At the height of the financial crisis and credit crunch, the firm’s share fell by 50 per cent as it tried desperately to line up a rescue package and avoid breaching its loan covenants.
It’s interesting to compare the current calls for ‘no bail out’ for Carillion with what happened after 2008.
Like many of the other major housebuilders, Taylor Wimpey was rescued by a combination of lender forbearance, action by the Bank of England and direct state intervention including the purchase of unsold homes, cuts in ‘red tape’ and of course Help to Buy.
But the government did not just bail out the housebuilders, its interventions also sent their profits, share prices and executive bonuses soaring.
Some, like Taylor Wimpey, made even more by selling leasehold houses with escalating ground rents and then selling on the freeholds.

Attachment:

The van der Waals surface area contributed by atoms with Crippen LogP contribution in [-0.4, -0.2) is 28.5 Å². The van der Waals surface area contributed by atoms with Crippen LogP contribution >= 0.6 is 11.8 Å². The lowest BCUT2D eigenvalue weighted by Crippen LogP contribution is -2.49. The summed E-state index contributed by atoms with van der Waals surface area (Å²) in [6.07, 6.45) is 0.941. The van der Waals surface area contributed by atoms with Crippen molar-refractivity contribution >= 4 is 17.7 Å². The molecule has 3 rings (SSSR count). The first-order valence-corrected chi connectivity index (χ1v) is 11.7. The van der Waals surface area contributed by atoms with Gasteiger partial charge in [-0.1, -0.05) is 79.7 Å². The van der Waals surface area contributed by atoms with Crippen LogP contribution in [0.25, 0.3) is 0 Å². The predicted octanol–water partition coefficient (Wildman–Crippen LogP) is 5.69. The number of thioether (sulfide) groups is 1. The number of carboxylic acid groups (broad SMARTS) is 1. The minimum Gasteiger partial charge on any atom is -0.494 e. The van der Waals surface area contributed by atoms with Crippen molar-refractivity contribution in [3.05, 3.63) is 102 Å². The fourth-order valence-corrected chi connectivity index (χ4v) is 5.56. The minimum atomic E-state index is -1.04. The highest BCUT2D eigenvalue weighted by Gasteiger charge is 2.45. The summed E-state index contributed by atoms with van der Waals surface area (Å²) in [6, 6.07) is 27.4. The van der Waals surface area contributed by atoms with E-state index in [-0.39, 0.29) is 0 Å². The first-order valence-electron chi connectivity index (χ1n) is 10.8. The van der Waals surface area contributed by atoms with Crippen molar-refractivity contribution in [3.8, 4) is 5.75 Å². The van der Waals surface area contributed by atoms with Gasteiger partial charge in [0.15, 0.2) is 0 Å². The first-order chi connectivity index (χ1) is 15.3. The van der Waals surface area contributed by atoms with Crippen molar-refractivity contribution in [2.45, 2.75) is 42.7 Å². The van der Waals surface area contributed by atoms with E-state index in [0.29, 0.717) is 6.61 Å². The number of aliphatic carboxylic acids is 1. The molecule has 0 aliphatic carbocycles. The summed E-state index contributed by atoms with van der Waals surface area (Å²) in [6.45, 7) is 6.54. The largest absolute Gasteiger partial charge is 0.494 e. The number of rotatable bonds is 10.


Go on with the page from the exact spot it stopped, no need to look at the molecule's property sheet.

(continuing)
The relationship may have cooled a bit recently, and leasehold is now being banned for new houses, but the government continues to rely on the big developers to deliver its plans for 300,000 new homes a year.
Far from scaling back the assistance, Help to Buy was doubled with another £10 billion in equity loans announced at the last Conservative conference.
It was interesting to see the way that the boss of Persimmon, another big housebuilder, defended his potential £100 million bonus last week.
Jeff Fairburn told the Financial Times: ‘My point on that is that it’s supply and demand, and the demand has been created through the Help to Buy scheme. Government has stimulated demand, and we — particularly at Persimmon — are looking to meet that demand.’
Critics make exactly the same argument to demonstrate why the bonus is outrageous and if you substitute ‘pressure to contract out services’ for ‘the Help to Buy scheme’ bosses at Carillion could have made the same case about their pay and bonueses.
So maybe the final two lessons are, first, the dangers of markets being dominated by a few large firms and, second, that the government needs big housebuilders a lot more than it needs big outsourcing companies.